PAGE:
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“I Am Loath To Close” – What Unites Us?

Thirty years ago, Americans felt disconnected from politics, now many people feel disconnected from their very lives and their local communities – they don’t feel heard, they don’t feel seen and they’ve lost faith in institutions of every kind and size.

People want three things in public life coherence, meaning and a sense of possibility.

Americans want to do stuff together; they want to build together.

    – Richard Harwood

I attended an extraordinary three days with national leaders from across the country. The Harwood 2017 Summit at Abraham Lincoln’s Cottage in Washington DC, facilitated and organized by Richard Harwood and staff at The Harwood Institute for Public Innovation brought 50 people together to in Rich’s words to “reflect, connect and rejuvenate”. Rich Harwood is perhaps our country’s best version of Socrates and is an exemplar in understanding the public voice by asking questions and listening deeply. President Lincoln spent many summer days and nights at the Cottage during the darkest time in American history and did just as what Rich asked each of us.

During the Civil War, America faced its greatest challenge as neighbors and family broke ranks with each other to decide the future of the nation and better define what America was going to be. Would the United States live up to its aspirations that declared “All men are created equal” or would we continue as a nation divided and in contradiction to its best ideals and endure the horror of human bondage?

The Cottage sits in a tranquil compound bounded by the country’s first military cemetery and the Old Soldiers Home and the Petworth neighborhood. The Cottage is a two story farm house colonial that has been restored. It was the District’s first home to be wired for electricity. Mary Todd Lincoln preferred the Cottage to the White House and even had the Lincolns personal furniture moved there. A century and half later, the grounds still emanate silence and reflection. Our group conversations were held in the room where the Emancipation Proclamation was written. I felt a sense of sacredness in the rooms and surrounding fields.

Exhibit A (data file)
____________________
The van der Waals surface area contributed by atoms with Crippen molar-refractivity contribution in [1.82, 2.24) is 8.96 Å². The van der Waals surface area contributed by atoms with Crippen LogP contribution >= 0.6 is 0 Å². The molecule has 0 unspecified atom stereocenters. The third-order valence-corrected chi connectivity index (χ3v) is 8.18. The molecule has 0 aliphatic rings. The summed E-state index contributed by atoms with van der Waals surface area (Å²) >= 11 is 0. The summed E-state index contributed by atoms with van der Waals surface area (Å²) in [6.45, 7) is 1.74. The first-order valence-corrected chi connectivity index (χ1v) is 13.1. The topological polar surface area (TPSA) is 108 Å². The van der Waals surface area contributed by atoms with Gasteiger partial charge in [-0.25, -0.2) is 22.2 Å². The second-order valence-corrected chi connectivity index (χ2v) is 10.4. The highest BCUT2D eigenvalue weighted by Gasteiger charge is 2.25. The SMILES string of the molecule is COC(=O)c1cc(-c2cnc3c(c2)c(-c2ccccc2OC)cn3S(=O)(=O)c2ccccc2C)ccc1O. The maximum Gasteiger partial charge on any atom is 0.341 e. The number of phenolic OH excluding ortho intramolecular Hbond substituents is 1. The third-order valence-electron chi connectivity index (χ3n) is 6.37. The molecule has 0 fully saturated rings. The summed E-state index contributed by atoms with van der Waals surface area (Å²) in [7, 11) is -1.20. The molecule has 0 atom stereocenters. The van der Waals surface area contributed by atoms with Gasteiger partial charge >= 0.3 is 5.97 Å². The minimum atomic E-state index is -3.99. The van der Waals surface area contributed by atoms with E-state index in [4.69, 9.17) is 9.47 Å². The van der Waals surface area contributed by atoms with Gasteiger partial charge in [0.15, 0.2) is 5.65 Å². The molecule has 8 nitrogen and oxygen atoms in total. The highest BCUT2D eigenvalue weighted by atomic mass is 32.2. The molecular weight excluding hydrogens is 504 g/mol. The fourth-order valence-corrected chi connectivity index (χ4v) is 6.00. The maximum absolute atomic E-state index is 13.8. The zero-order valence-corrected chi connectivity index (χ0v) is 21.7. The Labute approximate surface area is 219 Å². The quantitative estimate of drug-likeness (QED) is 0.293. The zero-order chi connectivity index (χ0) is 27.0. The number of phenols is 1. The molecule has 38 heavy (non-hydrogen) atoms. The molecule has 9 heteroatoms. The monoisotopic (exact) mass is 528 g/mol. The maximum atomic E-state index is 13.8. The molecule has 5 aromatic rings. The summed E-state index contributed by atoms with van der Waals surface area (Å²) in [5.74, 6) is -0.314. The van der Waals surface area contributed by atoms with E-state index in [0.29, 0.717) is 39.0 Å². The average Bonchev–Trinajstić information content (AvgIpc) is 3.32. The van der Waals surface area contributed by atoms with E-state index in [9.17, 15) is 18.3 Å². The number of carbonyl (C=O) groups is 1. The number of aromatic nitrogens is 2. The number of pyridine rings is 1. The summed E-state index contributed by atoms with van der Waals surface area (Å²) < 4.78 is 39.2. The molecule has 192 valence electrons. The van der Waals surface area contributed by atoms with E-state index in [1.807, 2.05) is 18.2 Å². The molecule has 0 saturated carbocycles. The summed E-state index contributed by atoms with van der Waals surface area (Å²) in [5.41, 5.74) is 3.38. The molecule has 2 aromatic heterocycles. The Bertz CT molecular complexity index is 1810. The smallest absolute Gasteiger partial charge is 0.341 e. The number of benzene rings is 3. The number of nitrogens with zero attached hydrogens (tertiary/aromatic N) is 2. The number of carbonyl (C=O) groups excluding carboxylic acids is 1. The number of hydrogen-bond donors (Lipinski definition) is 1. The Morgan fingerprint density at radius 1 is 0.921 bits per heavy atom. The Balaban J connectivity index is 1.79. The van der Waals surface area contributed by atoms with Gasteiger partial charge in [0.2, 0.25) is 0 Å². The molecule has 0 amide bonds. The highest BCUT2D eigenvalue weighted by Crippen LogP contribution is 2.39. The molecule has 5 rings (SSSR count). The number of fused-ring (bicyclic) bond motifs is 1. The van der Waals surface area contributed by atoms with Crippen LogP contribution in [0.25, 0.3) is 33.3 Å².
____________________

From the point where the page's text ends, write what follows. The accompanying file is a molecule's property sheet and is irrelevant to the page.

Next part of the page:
Emergent Action Lincoln

Abraham Lincoln – 16th U.S. President

Rich asked us to consider what the word “dignity” meant and we had a robust conversation about what dignity meant in public life. An overarching theme that emerged from our conversation was the notion that dignity embraces a type of inclusion and affected how we speak and engage in public space. Rich also noted that Lincoln was both present and he never believed he alone had all the answers. If he were alive today, we would say that Lincoln was mindful and someone who engaged in integral and transformational leadership. Lincoln’s cabinet was made up with more enemies (frenemies, in 21st Century terms perhaps) than friends by design and the resulting conflict between honest adversaries led to a positive kind of tension. In these days of either/or and bifurcated thinking I wonder if a President could formulate such a cabinet that included a diverse set of perspectives.

During our small and large group conversations we explored:

  • Shared responsibility
  • How Faith Leaders can help us believe in ourselves again
  • Fortifying our own personal fortitude
  • What funders can do to be bridge builders
  • Bitterness
  • Civic Rituals
  • Serendipity (in Memoriam)
  • Joy!

Our closing session focused on Lincoln’s first inaugural address and we focused on the following excerpt:

“I am loath to close. We are not enemies, but friends. We must not be enemies. Though passion may have strained it must not break our bonds of affection. The mystic chords of memory, stretching from every battlefield and patriot grave to every living heart and heart stone all over this broad land, will yet swell the chorus of the Union, when again touched, as surely they will be, by the better angels our nature.”

We broke out in small three person groups and explored the following questions:

  • Where in our own life have I turned some people into enemies, when in fact I might need to see and hear them?
  • What would this require me to do?
  • What does it mean to find the better angels of our nature in these times? How might I need to step forward in a different way?
  • We all at times want to hunker down, retreat, and close down. But to embrace the notion of being ‘loath to close”- what would that mean me to me?

Notice that the questions focused on what I can do. We are too easy to say “they” or “them” need to do something to change. What is it that I need or can do was the focus of this session and most of the sessions at the Summit. We cannot change how others behave or think…but we may be able to better understand another person’s perspective. From a place of shared understanding we might not agree totally on all sides of an issue but maybe, we can discover enough common ground to move forward together.

At the end of the Summit we were all given what Rich calls a Personal Covenant to create that explored how each of us relates to work in public life. Some of the questions in the Covenant included:

  • What inspires me to work in public life?
  • What are the values that shape the way I act in public life?
  • What does it mean for me to step forward?

A participant mentioned to me at the close of the Summit:

“I have been really struggling with the results of the election…I’ve been blaming Trump for a lot of things he doesn’t fully deserve, he’s a symptom not a cause for where our country is, I’ve been able to better see that over the last few days.”

I ask you…What can you do to find access points to people with very different perspectives? What unites us?

We are too quick to demonize others and find differences. What would happen if we shifted and discovered the things that unite us?

What unites us if is far more than what divides us, this I know.